The problems in the domestic economy were further aggravated due to certain knee-jerk policies followed by the Center. While the mindless act of demonetisation cast its shadow over the state in the previous year by bringing the cooperative sector and the small-scale industries to a standstill, the shoddy implementation of GST affected state finances this fiscal year. The GST that is a destination tax was expected to benefit a consumer state like Kerala with tax collections expected to grow by more than 20 per cent per cent, according to the Economic Review 2017. But, even after compensation, the growth in tax collections only amounted to 14 per cent. Kerala meets 75 per cent of its needs from inter-state trade, which means revenue collections from IGST must be at least one fold higher than SGST – which was not the case. This again points towards the leakages in the system. Rs. 1 lakh crore that was due to the Center and the State has not been disbursed post-GST. The GST regime has curtailed any element of autonomy in taxation powers that the states had, thereby fiscally cornering the states. But once the initial glitches are resolved, it is logical to presume that the state will gain in indirect tax revenues. It is hoped that the tax-GDP ratio will improve once this sets in.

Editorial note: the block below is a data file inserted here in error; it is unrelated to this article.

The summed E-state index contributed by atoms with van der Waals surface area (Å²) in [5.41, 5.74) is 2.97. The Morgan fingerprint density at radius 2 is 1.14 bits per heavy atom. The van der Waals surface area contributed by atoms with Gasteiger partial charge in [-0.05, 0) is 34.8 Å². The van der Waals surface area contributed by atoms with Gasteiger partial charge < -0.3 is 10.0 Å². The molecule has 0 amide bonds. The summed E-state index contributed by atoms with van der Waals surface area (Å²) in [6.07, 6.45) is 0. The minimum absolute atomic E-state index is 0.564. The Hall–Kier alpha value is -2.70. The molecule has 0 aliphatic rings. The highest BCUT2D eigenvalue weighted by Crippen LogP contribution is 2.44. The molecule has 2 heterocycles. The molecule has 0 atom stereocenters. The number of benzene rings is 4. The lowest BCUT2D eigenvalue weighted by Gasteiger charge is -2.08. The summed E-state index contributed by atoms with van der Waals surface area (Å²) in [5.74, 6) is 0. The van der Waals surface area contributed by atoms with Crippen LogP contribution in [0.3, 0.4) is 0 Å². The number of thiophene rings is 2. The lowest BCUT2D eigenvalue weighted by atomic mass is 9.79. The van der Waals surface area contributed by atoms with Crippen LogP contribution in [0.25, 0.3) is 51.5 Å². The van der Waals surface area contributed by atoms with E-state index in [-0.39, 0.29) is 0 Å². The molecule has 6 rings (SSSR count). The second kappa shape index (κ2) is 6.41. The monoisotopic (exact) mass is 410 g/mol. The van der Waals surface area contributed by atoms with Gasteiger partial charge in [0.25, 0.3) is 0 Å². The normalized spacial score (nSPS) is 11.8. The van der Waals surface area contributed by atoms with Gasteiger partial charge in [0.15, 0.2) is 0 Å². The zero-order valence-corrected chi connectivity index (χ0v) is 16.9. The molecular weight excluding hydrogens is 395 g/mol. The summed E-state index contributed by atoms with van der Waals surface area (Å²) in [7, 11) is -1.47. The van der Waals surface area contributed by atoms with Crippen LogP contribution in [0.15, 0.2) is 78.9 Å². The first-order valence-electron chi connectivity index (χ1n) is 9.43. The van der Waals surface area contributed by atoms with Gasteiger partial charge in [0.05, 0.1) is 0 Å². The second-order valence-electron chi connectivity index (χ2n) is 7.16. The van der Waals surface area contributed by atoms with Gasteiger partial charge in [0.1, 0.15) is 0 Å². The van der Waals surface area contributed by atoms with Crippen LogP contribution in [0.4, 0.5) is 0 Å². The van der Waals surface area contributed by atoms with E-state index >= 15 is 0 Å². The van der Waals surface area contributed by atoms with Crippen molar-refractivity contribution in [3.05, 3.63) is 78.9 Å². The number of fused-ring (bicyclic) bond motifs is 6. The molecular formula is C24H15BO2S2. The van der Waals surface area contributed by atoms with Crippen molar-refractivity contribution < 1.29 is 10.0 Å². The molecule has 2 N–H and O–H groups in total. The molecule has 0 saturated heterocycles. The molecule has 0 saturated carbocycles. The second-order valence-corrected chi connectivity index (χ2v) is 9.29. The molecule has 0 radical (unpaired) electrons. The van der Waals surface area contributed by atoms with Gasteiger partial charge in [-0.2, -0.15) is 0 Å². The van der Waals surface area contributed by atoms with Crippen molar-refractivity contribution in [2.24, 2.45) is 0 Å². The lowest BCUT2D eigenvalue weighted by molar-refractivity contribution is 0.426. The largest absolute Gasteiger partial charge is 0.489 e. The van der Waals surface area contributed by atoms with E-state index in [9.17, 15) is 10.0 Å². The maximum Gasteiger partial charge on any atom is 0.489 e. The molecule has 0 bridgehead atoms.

The government’s aim to moderate the revenue expenditure may not be adequate to divert resources for the much-needed capex due to the fiscal deficit target of 3 per cent. Two points need to be kept in mind: Kerala’s state’s capex is very low when compared to other states. Moreover, with the stringency in relation to fiscal conservatism that is exercised by the centre, it is clear that the State has little room to spend beyond the stipulated deficit targets. This has led the State to pin its hopes on the Kerala Infrastructure Investment Fund Board (KIIFB).
KIIFB – the way out?